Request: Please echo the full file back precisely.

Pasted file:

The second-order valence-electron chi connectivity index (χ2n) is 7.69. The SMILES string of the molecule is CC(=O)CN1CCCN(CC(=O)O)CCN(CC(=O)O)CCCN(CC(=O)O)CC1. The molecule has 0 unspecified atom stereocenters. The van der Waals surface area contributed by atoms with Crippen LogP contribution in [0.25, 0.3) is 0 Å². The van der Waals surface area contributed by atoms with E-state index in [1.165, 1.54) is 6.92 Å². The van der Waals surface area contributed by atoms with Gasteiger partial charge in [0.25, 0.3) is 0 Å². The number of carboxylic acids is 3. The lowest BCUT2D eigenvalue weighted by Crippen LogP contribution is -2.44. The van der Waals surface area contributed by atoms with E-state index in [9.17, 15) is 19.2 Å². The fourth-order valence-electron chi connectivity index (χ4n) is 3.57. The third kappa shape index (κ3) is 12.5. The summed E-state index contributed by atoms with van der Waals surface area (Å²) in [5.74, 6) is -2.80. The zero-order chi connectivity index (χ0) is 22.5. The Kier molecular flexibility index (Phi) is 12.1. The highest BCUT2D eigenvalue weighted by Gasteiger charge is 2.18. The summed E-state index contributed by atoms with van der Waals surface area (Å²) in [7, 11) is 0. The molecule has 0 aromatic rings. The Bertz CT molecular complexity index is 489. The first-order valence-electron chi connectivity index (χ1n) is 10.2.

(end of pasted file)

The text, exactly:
The second-order valence-electron chi connectivity index (χ2n) is 7.69. The SMILES string of the molecule is CC(=O)CN1CCCN(CC(=O)O)CCN(CC(=O)O)CCCN(CC(=O)O)CC1. The molecule has 0 unspecified atom stereocenters. The van der Waals surface area contributed by atoms with Crippen LogP contribution in [0.25, 0.3) is 0 Å². The van der Waals surface area contributed by atoms with E-state index in [1.165, 1.54) is 6.92 Å². The van der Waals surface area contributed by atoms with Gasteiger partial charge in [0.25, 0.3) is 0 Å². The number of carboxylic acids is 3. The lowest BCUT2D eigenvalue weighted by Crippen LogP contribution is -2.44. The van der Waals surface area contributed by atoms with E-state index in [9.17, 15) is 19.2 Å². The fourth-order valence-electron chi connectivity index (χ4n) is 3.57. The third kappa shape index (κ3) is 12.5. The summed E-state index contributed by atoms with van der Waals surface area (Å²) in [5.74, 6) is -2.80. The zero-order chi connectivity index (χ0) is 22.5. The Kier molecular flexibility index (Phi) is 12.1. The highest BCUT2D eigenvalue weighted by Gasteiger charge is 2.18. The summed E-state index contributed by atoms with van der Waals surface area (Å²) in [7, 11) is 0. The molecule has 0 aromatic rings. The Bertz CT molecular complexity index is 489. The first-order valence-electron chi connectivity index (χ1n) is 10.2.